You might not have a barbell, a leg press or a rowing machine, but push your sofa out of the way and you can get in a decent workout in your front room. The fitness industry is pulling together at this tough time with well-priced, donate-what-you-can, or even free workouts being posted on a daily basis: The Movement Blueprint have newly launched a minimal equipment plan to download and keep for life, Alex Crockford’s comprehensive, highly-reviewed HomeFit training and nutrition plan is a whole 99p currently, and James of SPARK is running a completely free Facebook group, Lean in Quarantine, with new workouts being posted every day. If you’re not a follow-along-live kind of guy, then just spend half an hour doing low-impact strength moves using home weights, milk bottles, paint tins, or even a small child.
3. Give your kids a PE lesson
Speaking of children, one week into homeschooling and most of us are already tearing our hair out. Take the hard work out of PE lessons by following along with a million others doing The Body’s Coach’s PE with Joe every weekday morning at 9am. Not only is it a challenging workout for the whole family, Joe is also kindly donating all of his ad revenue from these livestreams to the NHS.
4. Try some yoga
Adding yoga into a strength and conditioning routine will help you stay flexible, improve joint stability and manage stress levels, plus it’s the perfect small-space workout – wherever you can roll out your mat, you can do yoga. Ease yourself in with a 10-minute class from teacher Sean Vigue, then as soon as you’ve exhausted YouTube (tough to say how many videos there are, but Google says 901 million, so that should keep you moving for a while) sign up to Fiit TV to follow Richie Norton’s mindful movement flows.
5. Do something weird
Ever wanted to try animal flow or calisthenics? How about learning a cool new move, like a one-handed push-up, a handstand or a pistol squat? Behind closed doors nobody can see your failures, and you may just emerge on the other side a true cali King. Fera are running a weekly calisthenics online class with an accessible pay system so all can join in, plus there are hundreds of thousands of movement tutorials available on YouTube. Choose your challenge and get practising.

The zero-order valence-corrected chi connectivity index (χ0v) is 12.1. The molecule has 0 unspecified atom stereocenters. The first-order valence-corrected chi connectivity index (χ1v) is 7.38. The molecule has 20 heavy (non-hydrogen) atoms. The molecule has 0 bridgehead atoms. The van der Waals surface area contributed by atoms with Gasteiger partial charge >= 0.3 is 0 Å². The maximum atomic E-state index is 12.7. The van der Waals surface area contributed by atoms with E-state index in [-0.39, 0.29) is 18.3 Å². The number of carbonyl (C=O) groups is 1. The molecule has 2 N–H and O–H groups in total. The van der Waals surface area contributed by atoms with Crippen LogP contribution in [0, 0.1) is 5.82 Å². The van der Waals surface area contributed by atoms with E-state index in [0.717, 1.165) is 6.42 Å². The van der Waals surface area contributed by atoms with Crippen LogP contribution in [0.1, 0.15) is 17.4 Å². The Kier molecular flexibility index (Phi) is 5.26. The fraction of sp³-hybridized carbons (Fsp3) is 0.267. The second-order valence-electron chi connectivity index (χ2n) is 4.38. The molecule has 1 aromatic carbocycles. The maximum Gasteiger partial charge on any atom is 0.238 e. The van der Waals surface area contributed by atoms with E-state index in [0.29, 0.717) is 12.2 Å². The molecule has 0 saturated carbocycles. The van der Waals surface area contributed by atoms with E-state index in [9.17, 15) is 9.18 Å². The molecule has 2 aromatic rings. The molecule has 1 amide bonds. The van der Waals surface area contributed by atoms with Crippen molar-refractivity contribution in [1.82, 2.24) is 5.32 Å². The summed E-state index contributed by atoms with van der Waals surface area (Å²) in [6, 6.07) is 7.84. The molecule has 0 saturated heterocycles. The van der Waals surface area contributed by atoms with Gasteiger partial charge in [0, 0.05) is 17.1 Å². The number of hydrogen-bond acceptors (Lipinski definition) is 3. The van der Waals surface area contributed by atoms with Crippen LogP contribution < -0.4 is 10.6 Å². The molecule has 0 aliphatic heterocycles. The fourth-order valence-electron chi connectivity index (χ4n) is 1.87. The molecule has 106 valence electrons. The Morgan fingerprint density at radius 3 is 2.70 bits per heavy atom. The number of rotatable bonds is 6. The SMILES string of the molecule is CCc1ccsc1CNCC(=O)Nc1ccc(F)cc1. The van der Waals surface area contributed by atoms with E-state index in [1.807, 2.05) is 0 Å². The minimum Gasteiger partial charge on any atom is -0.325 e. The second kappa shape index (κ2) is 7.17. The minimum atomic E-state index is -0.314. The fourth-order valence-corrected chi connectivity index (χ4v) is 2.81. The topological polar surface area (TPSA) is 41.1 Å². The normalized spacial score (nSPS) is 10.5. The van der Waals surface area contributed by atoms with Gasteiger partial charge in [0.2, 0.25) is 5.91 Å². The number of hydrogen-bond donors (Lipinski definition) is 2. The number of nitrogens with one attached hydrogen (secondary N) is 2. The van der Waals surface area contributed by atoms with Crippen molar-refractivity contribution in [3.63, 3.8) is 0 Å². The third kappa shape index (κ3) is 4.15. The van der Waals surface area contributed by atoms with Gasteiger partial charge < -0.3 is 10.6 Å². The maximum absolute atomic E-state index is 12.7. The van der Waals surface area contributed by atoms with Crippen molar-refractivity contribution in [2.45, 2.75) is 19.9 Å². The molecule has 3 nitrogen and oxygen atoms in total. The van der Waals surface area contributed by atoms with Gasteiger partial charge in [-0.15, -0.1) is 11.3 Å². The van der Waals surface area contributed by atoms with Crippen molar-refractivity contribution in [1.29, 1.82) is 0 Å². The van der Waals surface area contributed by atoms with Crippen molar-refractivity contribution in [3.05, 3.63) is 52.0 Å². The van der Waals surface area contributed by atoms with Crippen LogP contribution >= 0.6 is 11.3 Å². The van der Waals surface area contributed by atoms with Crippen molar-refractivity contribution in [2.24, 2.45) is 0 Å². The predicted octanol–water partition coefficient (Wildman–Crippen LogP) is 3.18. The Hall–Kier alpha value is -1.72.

6. Practice self care (and self soothing)
If just reading all of these options has you feeling tired, you’re not alone. Experts have said it’s normal for us all to feel weary right now: the stress of staying well ourselves as well as thinking about family, friends, money and work can quickly get on top of you. Caring for yourself by using your brain in different ways is a great stress reliever, so maybe think about learning something new, like a language or an instrument. Self soothing is just as important – that’s stuff like talking to your friends on Houseparty, playing Animal Crossing, and wearing a comfy tracksuit – so don’t feel like you have to be constantly active and productive during this time.
Keeping fit is important to us all for staying healthy and looking after our mental wellbeing, so show the NHS along with all the other key workers how much you care for health by training safely during this tough period. Do what you can now, and look forward to hitting the gym, fit and ready, as soon as they’re back open.